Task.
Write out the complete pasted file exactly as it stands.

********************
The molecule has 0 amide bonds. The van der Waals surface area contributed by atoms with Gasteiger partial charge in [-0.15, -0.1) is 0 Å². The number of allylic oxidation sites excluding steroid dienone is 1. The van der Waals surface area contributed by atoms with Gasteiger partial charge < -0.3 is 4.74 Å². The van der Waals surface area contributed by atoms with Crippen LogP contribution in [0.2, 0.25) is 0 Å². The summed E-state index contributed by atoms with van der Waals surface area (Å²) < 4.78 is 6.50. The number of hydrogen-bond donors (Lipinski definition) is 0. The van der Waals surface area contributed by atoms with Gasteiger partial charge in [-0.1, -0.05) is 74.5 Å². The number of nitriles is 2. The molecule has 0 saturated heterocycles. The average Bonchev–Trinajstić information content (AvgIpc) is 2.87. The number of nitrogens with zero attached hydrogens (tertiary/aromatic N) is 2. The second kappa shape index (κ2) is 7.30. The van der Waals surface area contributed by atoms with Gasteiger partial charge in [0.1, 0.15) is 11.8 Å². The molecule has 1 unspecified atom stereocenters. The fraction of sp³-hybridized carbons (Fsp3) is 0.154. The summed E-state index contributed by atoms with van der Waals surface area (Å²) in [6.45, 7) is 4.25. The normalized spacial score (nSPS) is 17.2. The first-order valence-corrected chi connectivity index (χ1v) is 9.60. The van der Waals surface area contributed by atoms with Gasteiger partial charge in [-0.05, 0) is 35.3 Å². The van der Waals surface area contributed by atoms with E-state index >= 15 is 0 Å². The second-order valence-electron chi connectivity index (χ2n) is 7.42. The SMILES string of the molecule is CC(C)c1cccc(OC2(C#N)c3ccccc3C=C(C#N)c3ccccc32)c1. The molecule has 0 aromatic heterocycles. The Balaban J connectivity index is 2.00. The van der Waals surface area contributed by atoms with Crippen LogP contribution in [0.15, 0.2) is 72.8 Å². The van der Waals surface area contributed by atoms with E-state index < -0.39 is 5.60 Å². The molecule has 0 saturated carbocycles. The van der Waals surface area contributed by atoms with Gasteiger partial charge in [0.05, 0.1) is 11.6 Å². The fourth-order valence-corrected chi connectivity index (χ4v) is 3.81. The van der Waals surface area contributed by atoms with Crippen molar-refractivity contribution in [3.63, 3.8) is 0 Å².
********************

The molecule has 0 amide bonds. The van der Waals surface area contributed by atoms with Gasteiger partial charge in [-0.15, -0.1) is 0 Å². The number of allylic oxidation sites excluding steroid dienone is 1. The van der Waals surface area contributed by atoms with Gasteiger partial charge < -0.3 is 4.74 Å². The van der Waals surface area contributed by atoms with Crippen LogP contribution in [0.2, 0.25) is 0 Å². The summed E-state index contributed by atoms with van der Waals surface area (Å²) < 4.78 is 6.50. The number of hydrogen-bond donors (Lipinski definition) is 0. The van der Waals surface area contributed by atoms with Gasteiger partial charge in [-0.1, -0.05) is 74.5 Å². The number of nitriles is 2. The molecule has 0 saturated heterocycles. The average Bonchev–Trinajstić information content (AvgIpc) is 2.87. The number of nitrogens with zero attached hydrogens (tertiary/aromatic N) is 2. The second kappa shape index (κ2) is 7.30. The van der Waals surface area contributed by atoms with Gasteiger partial charge in [0.1, 0.15) is 11.8 Å². The molecule has 1 unspecified atom stereocenters. The fraction of sp³-hybridized carbons (Fsp3) is 0.154. The summed E-state index contributed by atoms with van der Waals surface area (Å²) in [6.45, 7) is 4.25. The normalized spacial score (nSPS) is 17.2. The first-order valence-corrected chi connectivity index (χ1v) is 9.60. The van der Waals surface area contributed by atoms with Gasteiger partial charge in [-0.05, 0) is 35.3 Å². The van der Waals surface area contributed by atoms with E-state index >= 15 is 0 Å². The second-order valence-electron chi connectivity index (χ2n) is 7.42. The SMILES string of the molecule is CC(C)c1cccc(OC2(C#N)c3ccccc3C=C(C#N)c3ccccc32)c1. The molecule has 0 aromatic heterocycles. The Balaban J connectivity index is 2.00. The van der Waals surface area contributed by atoms with Crippen LogP contribution in [0.15, 0.2) is 72.8 Å². The van der Waals surface area contributed by atoms with E-state index < -0.39 is 5.60 Å². The molecule has 0 saturated carbocycles. The van der Waals surface area contributed by atoms with Gasteiger partial charge in [0.05, 0.1) is 11.6 Å². The fourth-order valence-corrected chi connectivity index (χ4v) is 3.81. The van der Waals surface area contributed by atoms with Crippen molar-refractivity contribution in [3.63, 3.8) is 0 Å².